Tuesday, February 2, 2010

Victoria too small for Granville Island type food market, consultant tells city

There was an article in the Times Colonist the other day about a report to the City of Victoria council on the viability of a Granville Island type market here in Victoria.

I think the consultant missed the mark with the reasons why a Granville Island type of market would not work here in Victoria. First off there are not enough serious producers in the region. The local farmer's markets either have people that are selling a tiny amount of produce for a very high price, or they have very few fruit and veg producers coming to the market.

The Lower Mainland has producers coming from all over the Fraser Valley and even the interior to sell in the farmer's markets around the city. I know producers that gross over $2000 at a single weekly market, some have reached $4000. When I ran a stall at the Whistler farmer's market I managed to gross $500 a week. We do not have an agricultural area nearby that with many serious producers.

What would draw me to a market is knowing there would be many different producers there selling a large variety of produce. Without knowing there will be the selection I want, I am not going to go to market to buy. A good market would have 10 to 15 produce stalls with over 1000lbs of produce for sale at each one.

Mayfair tried their farmer's market last year and it was very short on produce, but I liked the location. The market needs to be easy for me to get to.

Granville Island took quite a few years to become a success. In the right location with the enough producers, a permanent market would work in Victoria. The city should allow people to experiment with different markets

Victoria is probably a decade or two away from supporting an indoor food market like the one on Vancouver's Granville Island, says a consultant hired by the city.

"There just aren't enough people living really close by to create a lot of demand for fresh, locally grown produce right in downtown," said Jay Wollenberg of Coriolis Consulting Corp., who was asked to review local open-air markets and make suggestions for changes or improvements.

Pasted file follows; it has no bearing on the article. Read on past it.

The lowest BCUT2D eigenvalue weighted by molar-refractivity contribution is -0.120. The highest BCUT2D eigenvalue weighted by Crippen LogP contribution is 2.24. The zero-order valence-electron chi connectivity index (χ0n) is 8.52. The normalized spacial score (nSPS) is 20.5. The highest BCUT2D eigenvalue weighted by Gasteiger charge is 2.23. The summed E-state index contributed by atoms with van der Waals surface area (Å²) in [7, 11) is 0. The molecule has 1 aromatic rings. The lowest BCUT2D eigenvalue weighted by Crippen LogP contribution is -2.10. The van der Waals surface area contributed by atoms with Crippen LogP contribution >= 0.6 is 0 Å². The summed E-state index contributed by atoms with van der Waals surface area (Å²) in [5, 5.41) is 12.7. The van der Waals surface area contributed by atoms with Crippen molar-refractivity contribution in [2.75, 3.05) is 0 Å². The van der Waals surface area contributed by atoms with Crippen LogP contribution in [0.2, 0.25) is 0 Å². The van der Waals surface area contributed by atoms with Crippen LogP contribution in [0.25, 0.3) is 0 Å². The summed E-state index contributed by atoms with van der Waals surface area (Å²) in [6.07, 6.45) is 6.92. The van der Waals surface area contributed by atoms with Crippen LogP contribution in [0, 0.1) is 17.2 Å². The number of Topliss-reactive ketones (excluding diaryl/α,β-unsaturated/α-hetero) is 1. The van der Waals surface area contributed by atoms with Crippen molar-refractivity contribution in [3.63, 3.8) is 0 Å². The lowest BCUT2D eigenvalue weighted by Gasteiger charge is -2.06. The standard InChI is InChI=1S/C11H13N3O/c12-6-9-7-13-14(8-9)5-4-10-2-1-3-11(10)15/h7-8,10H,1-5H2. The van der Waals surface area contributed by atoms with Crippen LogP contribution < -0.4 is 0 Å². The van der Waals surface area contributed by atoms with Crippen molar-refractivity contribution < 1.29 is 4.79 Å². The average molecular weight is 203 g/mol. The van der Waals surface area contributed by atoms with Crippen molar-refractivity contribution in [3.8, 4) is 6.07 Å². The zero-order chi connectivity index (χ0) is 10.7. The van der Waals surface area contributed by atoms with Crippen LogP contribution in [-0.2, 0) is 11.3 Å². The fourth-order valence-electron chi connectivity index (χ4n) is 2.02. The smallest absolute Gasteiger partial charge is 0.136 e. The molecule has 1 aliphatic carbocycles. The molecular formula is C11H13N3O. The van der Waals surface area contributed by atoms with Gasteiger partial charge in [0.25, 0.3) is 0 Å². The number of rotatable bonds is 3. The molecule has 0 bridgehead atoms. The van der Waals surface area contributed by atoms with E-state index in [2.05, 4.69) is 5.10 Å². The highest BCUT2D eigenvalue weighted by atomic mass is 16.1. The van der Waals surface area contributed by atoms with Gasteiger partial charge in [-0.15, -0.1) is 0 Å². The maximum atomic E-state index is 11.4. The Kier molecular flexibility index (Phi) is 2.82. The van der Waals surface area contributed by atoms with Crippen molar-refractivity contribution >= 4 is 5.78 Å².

Part-time markets such as the one on Government Street and full-time outdoor markets like those in Bastion Square and the Causeway are a good fit with downtown, Wollenberg told councillors recently.

Coun. Pam Madoff said Market Square was built for vendors, but "none of the owners has ever found it to be really viable. I think you need a strong local population as well as a draw.

"Maybe the model that we've been developing with the neighbourhood markets is the way for Victoria for the moment."

The consultants concluded Bastion Square, the Inner Harbour and the Crystal Gardens area are the best candidates for any permanent, full-time outdoor market.

Increasing the number of outdoor markets downtown might spread customers too thin, the report says. However, sales could be improved at existing markets by adding more vendors of locally grown food, creating a weather-protected setting and consolidating markets.

While the city might at some point want to look at an improved venue for a downtown market, that would require extensive consultation, Wollenberg said.

"You're talking about some combination of relocation and/or consolidation of other markets into a different venue," he said. "It would also take work to figure out what was the right location and to come up with a plan that makes financial sense given that this is, in the end, a seasonal kind of venue."

Successful markets require infrastructure, especially those that sell food, he said.

"Vendors basically have to, on market day, show up with their stuff. They have to find a place to park their vehicle. They have to unload. They have to get their product where they're going to sell it. Possibly they have to move their vehicle again if they have a temporary parking location and then press repeat at the end of the day if there's any unsold product," he said.

"This works not badly if you're selling stuff that's relatively light. If you're selling stuff that's heavy like potatoes, it's a pain and Bastion Square is not particularly well set up for a large number of growers to come in with product and sell in that location."


Post a Comment